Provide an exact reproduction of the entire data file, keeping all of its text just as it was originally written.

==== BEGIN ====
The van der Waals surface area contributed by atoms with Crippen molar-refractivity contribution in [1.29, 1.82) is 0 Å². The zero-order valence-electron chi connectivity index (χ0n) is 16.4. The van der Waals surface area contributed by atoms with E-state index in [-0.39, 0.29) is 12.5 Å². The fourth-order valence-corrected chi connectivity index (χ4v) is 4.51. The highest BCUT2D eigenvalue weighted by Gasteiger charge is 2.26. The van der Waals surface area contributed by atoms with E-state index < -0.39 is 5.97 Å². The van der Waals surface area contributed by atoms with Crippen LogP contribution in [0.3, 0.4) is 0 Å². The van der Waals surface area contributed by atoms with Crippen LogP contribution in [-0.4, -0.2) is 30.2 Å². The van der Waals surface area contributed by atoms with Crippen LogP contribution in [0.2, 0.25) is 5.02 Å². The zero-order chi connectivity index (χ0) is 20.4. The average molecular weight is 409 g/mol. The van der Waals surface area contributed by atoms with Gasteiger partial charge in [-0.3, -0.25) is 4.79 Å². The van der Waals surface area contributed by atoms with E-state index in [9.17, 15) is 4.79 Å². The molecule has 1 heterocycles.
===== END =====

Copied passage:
The van der Waals surface area contributed by atoms with Crippen molar-refractivity contribution in [1.29, 1.82) is 0 Å². The zero-order valence-electron chi connectivity index (χ0n) is 16.4. The van der Waals surface area contributed by atoms with E-state index in [-0.39, 0.29) is 12.5 Å². The fourth-order valence-corrected chi connectivity index (χ4v) is 4.51. The highest BCUT2D eigenvalue weighted by Gasteiger charge is 2.26. The van der Waals surface area contributed by atoms with E-state index < -0.39 is 5.97 Å². The van der Waals surface area contributed by atoms with Crippen LogP contribution in [0.3, 0.4) is 0 Å². The van der Waals surface area contributed by atoms with Crippen LogP contribution in [-0.4, -0.2) is 30.2 Å². The van der Waals surface area contributed by atoms with Crippen LogP contribution in [0.2, 0.25) is 5.02 Å². The zero-order chi connectivity index (χ0) is 20.4. The average molecular weight is 409 g/mol. The van der Waals surface area contributed by atoms with Gasteiger partial charge in [-0.3, -0.25) is 4.79 Å². The van der Waals surface area contributed by atoms with E-state index in [9.17, 15) is 4.79 Å². The molecule has 1 heterocycles.